Gin Sukapaap Dee

About a Healthy Diet in Thailand

Archive for February, 2012

Snacking on cake

Posted by billzant on February 20, 2012

One of the biggest problems I have had since starting my diet is what to have for a nibble!! I buy seaweed but that doesn’t do it for me. I also nibble on fruit but then I made up this cake – and I am fine. I had never really thought of making cakes because they require eggs until I discovered that vegans could bind foods without eggs. And the solution I liked best was bananas with wholewheat flour, both of which I can get locally, and then I went from there. I am so pleased with this cake that I have bought gadgets to cook it with, one gadget for pureeing and a cake mixer – typical of me a bit over the top.

Now there are standard ingredients to making the cake with a few variations.

Standard Ingredients:-

Bananas and coconut milk
Add muesli
2 tbsp brown flour

Variable Ingredients

Mango
Pineapple

Dried Fruit

Raisins
lanyai heeng

Spice

3 spoons of bpooi kaak

Method

Step 1 In the mixing bowl make the coconut milk puree. I get the coconut milk from the market (hua ga ti), and then add ripe yellow bananas – two or three large or a bunch of small. For variation I can add other fruits such as mango or pineapple to the puree.

Step 2 Once pureed, add muesli, and mix throughly. The mixture thickens but it is not completely bound.

Step 3 Add dried fruit. I like the lanyai heeng, it always reminds me of Xmas cake. I add some raisins as
well – luuk geet. And 1 or 2 teaspoonfuls of bpooi kaak (Chinese anis) gives a lovely tang.

Step 4 Final thickening by adding 2 tablespoonfuls of wholewheat flour. Mix thoroughly and you should get good cake mixture ready for the oven.

I can’t help you with oven settings as I have a small tabletop oven. I have a small tray and I put the mixture in the tray sprinkling it with some black sesame seeds (to avoid osteoporosis). Then I stick it in the oven for 20 minutes. These cakes go off quickly so I keep three pieces in the fridge and put the rest in the freezer. Because of the ingredients these are a substantial nibble between meals and yet no health consequences – except take care with excessive amounts of coconut milk.

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Ginger for KVAS

Posted by billzant on February 20, 2012

This was supposed to be some kind of ginger ale drink but it did not ferment to what I thought of as ginger ale. But I found it went well with the beetroot KVAS balancing the taste a little – it is still an acquired taste but helpful health-wise.

1 small piece of ginger about 1 cubic inch, micro-grated (I use an unused coffee-grinder)
1/4 cup fresh lemon juice (juice from one lemon)
1/4 cup honey
1/2 tsp sea salt
2 tbsp fresh whey
1 qt. water

Mix everything thoroughly in an air-tight container. Because of Thailand’s weather I let it sit outside for 3 days. They say it may carbonate, mine doesn’t but I let the air out every day or so.

Addendum

This has also slipped by with the KVAS.

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Beetroot KVAS

Posted by billzant on February 20, 2012

I mix the KVAS with a ginger drink I make – 5:1 KVAS:ginger.

Ingredients
• 3 medium or 2 large organic beets (roots only), peeled and chopped up coarsely; do not grate beets (see note below)
• 1/4 cup – use whey from kefir. 1 tablespoon ocean sea salt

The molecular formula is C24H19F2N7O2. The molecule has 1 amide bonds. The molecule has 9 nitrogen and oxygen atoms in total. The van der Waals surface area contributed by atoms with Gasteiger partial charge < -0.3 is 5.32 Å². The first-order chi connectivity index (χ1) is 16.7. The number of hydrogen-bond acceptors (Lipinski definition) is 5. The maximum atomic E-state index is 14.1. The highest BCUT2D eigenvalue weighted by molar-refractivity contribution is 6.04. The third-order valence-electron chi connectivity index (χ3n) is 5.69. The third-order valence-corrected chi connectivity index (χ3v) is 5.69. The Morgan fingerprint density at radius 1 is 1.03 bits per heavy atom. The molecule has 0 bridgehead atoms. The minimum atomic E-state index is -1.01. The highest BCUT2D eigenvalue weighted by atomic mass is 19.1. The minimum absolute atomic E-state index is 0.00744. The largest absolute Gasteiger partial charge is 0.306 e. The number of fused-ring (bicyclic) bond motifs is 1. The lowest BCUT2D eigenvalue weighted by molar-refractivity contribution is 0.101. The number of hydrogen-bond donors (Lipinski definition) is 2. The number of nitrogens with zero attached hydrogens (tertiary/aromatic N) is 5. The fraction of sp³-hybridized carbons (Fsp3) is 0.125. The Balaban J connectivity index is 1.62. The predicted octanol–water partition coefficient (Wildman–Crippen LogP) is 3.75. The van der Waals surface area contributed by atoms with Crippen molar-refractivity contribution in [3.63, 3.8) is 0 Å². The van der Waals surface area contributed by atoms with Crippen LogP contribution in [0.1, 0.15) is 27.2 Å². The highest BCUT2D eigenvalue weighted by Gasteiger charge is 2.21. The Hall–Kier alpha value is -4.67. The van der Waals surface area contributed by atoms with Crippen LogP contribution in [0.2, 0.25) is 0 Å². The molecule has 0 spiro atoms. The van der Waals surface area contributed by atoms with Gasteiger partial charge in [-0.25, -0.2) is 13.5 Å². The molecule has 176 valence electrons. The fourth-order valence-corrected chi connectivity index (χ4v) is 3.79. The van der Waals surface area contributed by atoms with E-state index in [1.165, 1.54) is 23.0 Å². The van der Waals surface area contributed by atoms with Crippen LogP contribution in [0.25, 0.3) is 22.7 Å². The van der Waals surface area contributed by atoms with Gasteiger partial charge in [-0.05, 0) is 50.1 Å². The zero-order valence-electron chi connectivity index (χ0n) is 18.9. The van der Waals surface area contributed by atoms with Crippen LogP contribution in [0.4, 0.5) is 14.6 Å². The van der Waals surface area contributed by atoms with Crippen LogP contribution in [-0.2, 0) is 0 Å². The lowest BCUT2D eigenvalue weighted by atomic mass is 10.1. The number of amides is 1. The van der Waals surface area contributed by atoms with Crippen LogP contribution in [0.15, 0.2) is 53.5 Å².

• filtered water

Preparation
1. Use large jar.
2. Add filtered water to fill the jar.
3. Stir well and cover securely.
4. Keep at room temperature for 2 days and then transfer to refrigerator.
5. Drink one 4 ounce glass, morning and night.

For your second batch refill the bottle with filtered water and let it ferment for two more days on the counter. After the second brewing discard the beets.
However, reserve some of the beet kvass liquid and use this as your innoculant instead of the whey for the next time you make it.

Aside:- Folk medicine values beets and beet kvass for their liver cleansing properties and beet kvass is widely used in cancer therapy in Europe. Anecdotal reports indicate that beet kvass is an excellent therapy for chronic fatigue, chemical sensitivities, allergies and digestive problems. It is an excellent blood tonic, cleanses the liver, promotes bowel regularity, aids digestion, and is a good treatment for kidney stones and other ailments.

Addendum

Sadly I have let this slip by as it is excellent. You need to keep making it because the starter comes from the previous batch.

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Kefir

Posted by billzant on February 20, 2012

At the same time I bought the kombucha tea scoby, I bought kefir grains – even though kefir beauty products are available in Thailand I don’t know where to get grains. Initially I thought kefir was great but I am now not convinced. To begin with I made milk kefir eating this most days with fruit thinking it was good. But then I noticed that on Sundays headaches would start – not migraines but enough. I stopped eating milk kefir, and the headaches went. One up for the macrobiotics that says don’t eat dairy. I have included the milk kefir process below but you must decide – I have no doubts that milk kefir chuais the yooi.

I then began to make coconut milk kefir. Thailand is great for this – at least where I am is, because I can go to the market and get fresh coconut milk – they have a wierd-looking machine where they make it on the spot. The machine makes hua ga ti and hung ga ti – for this you only want hua ga ti. I put the kefir grains in a jar and put the hua ga ti on top – about one pint. After about a day the kefir forms on top, and I remove it putting it in the fridge. I leave the jar another couple of days and some more coconut kefir is formed – mostly liquid. I sieve this mixture so as I can separate the grains. I put the grains back in the jar and pour some of the liquid back on the grains. This helps the grains for the next batch. I put the rest of the liquid in the fridge, and it separates giving some coconut kefir. I go through this coconut kefir process weekly. This does not make as much coconut milk kefir as the milk kefir but it balances the taste of fruit nicely.

When the coconut milk separates to make the kefir the liquid that remains is whey, I use this in making kvas and the ginger ale drink later. Keep the whey in the fridge.

Update 10/3/12